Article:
Two examples illustrate this tendency. The first is the redesign of the sertraline manufacturing process. Additionally, the process changes eliminated the need to use, distill, and recover four toxic solvents dichloromethane, tetrahydrofuran, toluene, and hexane from the original synthesis, since ethanol became the sole solvent. It is worth noting that the redesign of the sertraline manufacturing process received a Presidential Green Chemistry Challenge Award in In regard to costs involved in laboratory-scale syntheses, it has been shown that conventional solvents are easy to obtain and relatively cheap, making the global costs mainly defined by the supply of the starting materials and dependent on the performance of the reaction media.
Larger companies budget close to U. Conclusions After having examined all the cyclocondensation reactions described in this review, it is necessary to return to some central issues: i whether solvent-free conditions are better than molecular solvents for cyclocondensation reactions; ii whether the chemical mechanistic aspects of solvent-free reactions discussed in the literature are associated with cyclocondensation reactions; iii whether solvent-free cyclocondensation reactions are truly green. We hope to have shed some light on these issues.
The data from the papers reviewed here clearly show that the use of solvent-free conditions in heterocyclic synthesis generally leads to similar or higher yields and a reduction in the reaction time when compared to the same reaction performed in the presence of molecular solvents. In many of the reactions, microwave equipment was used as the activation mechanism, and this raises several polemic issues: the type of equipment used for reaction, the device used to measure the reaction temperature, the reproducibility of results, and the existence of nonthermal microwave effects.
We concluded that all reactions performed in MW, both domestic oven and synthesis equipment, presented better yields and shorter reaction times than those not carried out in MW. However, the advantages of microwave domestic ovens are undermined by their poor reproducibility. In terms of temperature measurements and the existence of nonthermal effects, we believe that more research is necessary, and at present we consider that the existence of nonthermal effects cannot be excluded. In regard to the environmental aspects of cyclocondensation reactions under the solvent-free conditions described in this review, some of the reports described as solvent-free protocols used organic solvents in the isolation step, and it Martins et al.
The E-factor for solvent-free reactions presented in this review showed values in a range of 0. This leads us to conclude that, even considering only the synthetic steps, the use of solvent-free conditions contributed to the reduction of total waste generated during a given synthetic process. Only a few of the papers presented information about the exact amount of solvents used in product isolation. None of the papers informed the amount of solvent expenditure in the purification of compounds.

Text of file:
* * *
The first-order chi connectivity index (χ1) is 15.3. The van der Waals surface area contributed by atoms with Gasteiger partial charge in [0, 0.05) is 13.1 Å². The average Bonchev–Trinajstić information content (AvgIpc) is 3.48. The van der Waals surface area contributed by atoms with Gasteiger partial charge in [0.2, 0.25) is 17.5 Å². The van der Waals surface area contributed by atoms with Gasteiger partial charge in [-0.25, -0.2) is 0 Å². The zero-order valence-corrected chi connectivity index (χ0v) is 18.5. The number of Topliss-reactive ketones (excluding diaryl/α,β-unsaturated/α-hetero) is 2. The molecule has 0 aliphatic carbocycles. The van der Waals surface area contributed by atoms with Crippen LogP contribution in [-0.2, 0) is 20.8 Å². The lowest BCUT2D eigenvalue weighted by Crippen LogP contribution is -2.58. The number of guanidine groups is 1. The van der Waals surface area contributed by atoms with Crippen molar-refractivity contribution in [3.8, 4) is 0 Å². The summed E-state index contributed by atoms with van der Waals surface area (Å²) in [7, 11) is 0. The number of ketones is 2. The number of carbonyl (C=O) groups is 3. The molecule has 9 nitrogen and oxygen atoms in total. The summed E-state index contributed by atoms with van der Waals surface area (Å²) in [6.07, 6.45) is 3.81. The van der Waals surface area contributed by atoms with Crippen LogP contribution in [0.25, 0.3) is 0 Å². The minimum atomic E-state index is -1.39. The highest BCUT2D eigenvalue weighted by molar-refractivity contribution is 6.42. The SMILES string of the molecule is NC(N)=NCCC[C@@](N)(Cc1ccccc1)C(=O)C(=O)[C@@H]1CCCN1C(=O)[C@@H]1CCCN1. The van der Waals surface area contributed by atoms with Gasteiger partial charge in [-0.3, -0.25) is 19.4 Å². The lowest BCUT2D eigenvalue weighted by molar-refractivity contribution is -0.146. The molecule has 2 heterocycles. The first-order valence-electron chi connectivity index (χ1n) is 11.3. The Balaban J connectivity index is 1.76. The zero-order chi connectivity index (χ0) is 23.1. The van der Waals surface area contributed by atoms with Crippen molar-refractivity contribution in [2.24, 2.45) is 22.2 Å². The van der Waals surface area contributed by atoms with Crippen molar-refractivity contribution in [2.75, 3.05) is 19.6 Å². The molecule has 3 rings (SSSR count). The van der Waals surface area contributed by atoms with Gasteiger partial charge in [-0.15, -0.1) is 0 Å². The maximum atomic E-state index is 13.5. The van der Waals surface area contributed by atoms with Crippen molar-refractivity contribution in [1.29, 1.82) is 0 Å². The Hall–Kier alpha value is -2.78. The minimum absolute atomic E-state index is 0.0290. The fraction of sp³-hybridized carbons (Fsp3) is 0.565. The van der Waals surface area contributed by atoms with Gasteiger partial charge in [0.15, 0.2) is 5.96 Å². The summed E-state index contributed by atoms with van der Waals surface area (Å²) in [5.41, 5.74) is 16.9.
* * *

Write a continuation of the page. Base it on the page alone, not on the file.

This deficiency impedes a complete evaluation of the actual environmental impact of specific synthetic organic processes, denoting that most researchers did not operate with a quality system that encompassed the environmental impact of synthetic procedures. In this sense, there is an urgent need for changes in the manner that papers are reported to avoid the risk of green chemistry and solvent-free becoming nothing more than buzzwords for publishing papers in the academic medium.
From an economic perspective, the use of solvent-free conditions may lead to a decrease in the total cost of synthetic processes. Industrially speaking, one of the main costs involved in a process is related to the use of solvents. Moreover, reducing the amount of solvent usage can reduce the costs involved in waste treatment. In addition, by reducing the use of solvents, industries may reduce or eliminate the cost of regulation and material use and significantly reduce the risks associated with the manufacture and use of chemicals, giving rise to the production of clean products or processes in a cost-competitive manner.
Moreover, considering the importance of the cyclocondensation reaction, the main reaction employed in heterocyclic synthesis, the information presented in this review clearly illustrates the substantial advances achieved over the past decade in solvent-free reactions, good reactivities and selectivities, simplified workup steps, and generally cleaner, more economical, and safer protocols.
An investigation on the Web of Science showed a proliferation of papers in which the topic solvent-free appeared. This demonstrates the increase in new researchers in the area.
We hope to have given a clear idea of the applicability of solvent-free conditions in cyclocondensation reactions to obtain heterocyclic compounds. We would like to conclude with an optimistic view for the future expansion of synthetic procedures in solvent-free media. This positive outlook comes from the certainty that the results reported here will be but the beginning of a great advance in this promising field in the near future. The authors thank Anna Clara L. Martins for many stimulating discussions and for her help in the cover art conception.